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Sun Exposure Signs And Risks Paddlers Should Look Out For

When you are paddling on a beautiful sunny day it’s easy to lose track of time. One hour can turn to two in what seems like an instant. Then suddenly you realize you have been on the open water for three or four hours. While this, in theory, is the foundation of a memorable day of paddling, it can also be quite dangerous if you don’t consider sun exposure.

Sun exposure is one of the most serious dangers facing paddlers, especially those who are newer to water sports. It is also a danger that is hidden in plain sight. Even when the air temperature is cool and there is no direct sunlight, harmful UV rays can cause irreparable damage to your skin, and threaten your health. This is why it’s critical you know the top warning signs and symptoms of overexposing yourself to the sun.

Some common signs of over-exposure to the sun from paddling include sudden headaches, lightheadedness and dizziness, tingling skin, and even nausea. Some ways to prevent these symptoms include covering your body with protective clothes or wearing sunscreen. Try to take breaks in shaded areas, choose days with less sun to paddle, or paddle in the early morning or late afternoons when the sun is less strong.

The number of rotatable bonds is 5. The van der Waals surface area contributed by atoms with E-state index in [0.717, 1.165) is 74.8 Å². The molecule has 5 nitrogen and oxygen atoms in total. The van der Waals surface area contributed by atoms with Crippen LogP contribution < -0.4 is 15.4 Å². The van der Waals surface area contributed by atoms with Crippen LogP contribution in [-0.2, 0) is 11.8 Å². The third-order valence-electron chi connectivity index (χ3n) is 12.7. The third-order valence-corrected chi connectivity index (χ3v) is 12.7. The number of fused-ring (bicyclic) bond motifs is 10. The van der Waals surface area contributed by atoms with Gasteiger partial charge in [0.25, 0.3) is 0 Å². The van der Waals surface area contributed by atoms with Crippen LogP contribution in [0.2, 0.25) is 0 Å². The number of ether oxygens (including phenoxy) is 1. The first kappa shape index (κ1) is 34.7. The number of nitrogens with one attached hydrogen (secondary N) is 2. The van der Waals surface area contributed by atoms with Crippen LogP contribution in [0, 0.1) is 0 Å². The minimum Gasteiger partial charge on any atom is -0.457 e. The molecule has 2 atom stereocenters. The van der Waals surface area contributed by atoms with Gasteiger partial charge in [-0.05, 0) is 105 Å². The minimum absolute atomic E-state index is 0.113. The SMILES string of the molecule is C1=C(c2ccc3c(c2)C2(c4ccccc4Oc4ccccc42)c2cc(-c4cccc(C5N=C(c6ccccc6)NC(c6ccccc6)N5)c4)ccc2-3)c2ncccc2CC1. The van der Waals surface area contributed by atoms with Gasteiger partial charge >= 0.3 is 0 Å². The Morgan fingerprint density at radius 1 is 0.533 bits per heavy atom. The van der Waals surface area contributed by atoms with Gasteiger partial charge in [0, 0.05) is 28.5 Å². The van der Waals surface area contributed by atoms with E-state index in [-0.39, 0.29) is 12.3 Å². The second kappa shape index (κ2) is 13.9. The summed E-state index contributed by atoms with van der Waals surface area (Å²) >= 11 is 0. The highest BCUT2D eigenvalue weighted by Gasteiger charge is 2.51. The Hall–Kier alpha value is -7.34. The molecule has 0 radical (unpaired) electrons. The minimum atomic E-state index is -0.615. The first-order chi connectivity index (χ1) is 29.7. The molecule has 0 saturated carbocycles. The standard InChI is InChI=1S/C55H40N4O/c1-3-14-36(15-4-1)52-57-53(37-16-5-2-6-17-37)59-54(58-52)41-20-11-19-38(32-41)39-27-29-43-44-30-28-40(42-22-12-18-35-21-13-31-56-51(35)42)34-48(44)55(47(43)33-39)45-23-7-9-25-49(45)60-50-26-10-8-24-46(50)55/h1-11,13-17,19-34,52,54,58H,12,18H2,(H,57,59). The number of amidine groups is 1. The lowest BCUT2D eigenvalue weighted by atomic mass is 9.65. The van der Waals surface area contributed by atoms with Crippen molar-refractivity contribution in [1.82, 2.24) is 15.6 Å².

Four Reasons To Avoid Unnecessary Sun Exposure

Before diving into the warning signs of sun exposure, it is important to know some of the potential long-lasting effects it can cause. After all, while a sunburn might be painful and unpleasant for a few days, you must understand that consistently over-exposing yourself to the sun when paddling can have irreversible and potentially life-threatening consequences.

1. Change In Skin Texture

One common result of continued sun exposure is a change in your skin texture. If you are constantly paddling exposed to the sun without protection your days of smooth and soft skin are numbered. It is quite common for skin to turn rough and harder to the touch.

2. Deterioration Of Eyesight

While many people think about skin damage when they hear about sun exposure, the eyes are just as vulnerable to harmful UV rays. Harmful UV rays can cause cataract formation, and severely damage your eyes. You can have cornea damage as well. This can cause your eyesight to significantly worsen much sooner than it would have otherwise.

3. Premature Wrinkles And Discoloration

If you are interested in holding on to what remains of your youthful exterior, then it is best to make enemies with direct sunlight. This is because too much sun exposure when paddling can lead to wrinkles, especially on your face. You may also be more prone to sun spots and other skin discoloration issues.